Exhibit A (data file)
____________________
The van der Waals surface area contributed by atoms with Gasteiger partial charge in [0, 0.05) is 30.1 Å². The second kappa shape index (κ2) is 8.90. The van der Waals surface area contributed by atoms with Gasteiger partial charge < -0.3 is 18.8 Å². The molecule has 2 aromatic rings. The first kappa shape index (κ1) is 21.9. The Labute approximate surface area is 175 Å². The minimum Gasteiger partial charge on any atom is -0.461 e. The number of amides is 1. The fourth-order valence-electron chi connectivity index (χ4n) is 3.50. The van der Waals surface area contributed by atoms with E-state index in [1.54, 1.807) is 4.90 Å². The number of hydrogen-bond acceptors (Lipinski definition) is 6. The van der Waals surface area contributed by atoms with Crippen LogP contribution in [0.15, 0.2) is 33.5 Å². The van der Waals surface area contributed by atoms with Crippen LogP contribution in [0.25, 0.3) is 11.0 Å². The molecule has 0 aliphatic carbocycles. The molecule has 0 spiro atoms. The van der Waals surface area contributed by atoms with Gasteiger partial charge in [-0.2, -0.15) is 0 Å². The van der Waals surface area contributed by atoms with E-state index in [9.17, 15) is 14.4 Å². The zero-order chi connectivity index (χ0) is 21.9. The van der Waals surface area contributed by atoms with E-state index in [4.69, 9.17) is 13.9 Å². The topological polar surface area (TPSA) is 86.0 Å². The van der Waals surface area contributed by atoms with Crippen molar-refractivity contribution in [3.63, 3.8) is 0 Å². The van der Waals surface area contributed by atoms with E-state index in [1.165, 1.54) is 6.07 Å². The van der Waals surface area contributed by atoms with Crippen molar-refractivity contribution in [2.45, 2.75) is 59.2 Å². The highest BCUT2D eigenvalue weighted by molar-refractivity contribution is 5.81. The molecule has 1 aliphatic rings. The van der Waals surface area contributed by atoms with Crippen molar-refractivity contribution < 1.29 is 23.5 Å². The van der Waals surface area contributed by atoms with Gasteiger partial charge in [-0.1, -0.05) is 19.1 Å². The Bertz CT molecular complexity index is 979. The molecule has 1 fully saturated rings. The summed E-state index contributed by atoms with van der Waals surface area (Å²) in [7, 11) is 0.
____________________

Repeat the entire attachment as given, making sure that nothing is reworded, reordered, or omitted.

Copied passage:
The van der Waals surface area contributed by atoms with Gasteiger partial charge in [0, 0.05) is 30.1 Å². The second kappa shape index (κ2) is 8.90. The van der Waals surface area contributed by atoms with Gasteiger partial charge < -0.3 is 18.8 Å². The molecule has 2 aromatic rings. The first kappa shape index (κ1) is 21.9. The Labute approximate surface area is 175 Å². The minimum Gasteiger partial charge on any atom is -0.461 e. The number of amides is 1. The fourth-order valence-electron chi connectivity index (χ4n) is 3.50. The van der Waals surface area contributed by atoms with E-state index in [1.54, 1.807) is 4.90 Å². The number of hydrogen-bond acceptors (Lipinski definition) is 6. The van der Waals surface area contributed by atoms with Crippen LogP contribution in [0.15, 0.2) is 33.5 Å². The van der Waals surface area contributed by atoms with Crippen LogP contribution in [0.25, 0.3) is 11.0 Å². The molecule has 0 aliphatic carbocycles. The molecule has 0 spiro atoms. The van der Waals surface area contributed by atoms with Gasteiger partial charge in [-0.2, -0.15) is 0 Å². The van der Waals surface area contributed by atoms with E-state index in [9.17, 15) is 14.4 Å². The zero-order chi connectivity index (χ0) is 21.9. The van der Waals surface area contributed by atoms with E-state index in [4.69, 9.17) is 13.9 Å². The topological polar surface area (TPSA) is 86.0 Å². The van der Waals surface area contributed by atoms with Crippen molar-refractivity contribution in [3.63, 3.8) is 0 Å². The van der Waals surface area contributed by atoms with E-state index in [1.165, 1.54) is 6.07 Å². The van der Waals surface area contributed by atoms with Crippen molar-refractivity contribution in [2.45, 2.75) is 59.2 Å². The highest BCUT2D eigenvalue weighted by molar-refractivity contribution is 5.81. The molecule has 1 aliphatic rings. The van der Waals surface area contributed by atoms with Crippen molar-refractivity contribution < 1.29 is 23.5 Å². The van der Waals surface area contributed by atoms with Gasteiger partial charge in [-0.1, -0.05) is 19.1 Å². The Bertz CT molecular complexity index is 979. The molecule has 1 fully saturated rings. The summed E-state index contributed by atoms with van der Waals surface area (Å²) in [7, 11) is 0.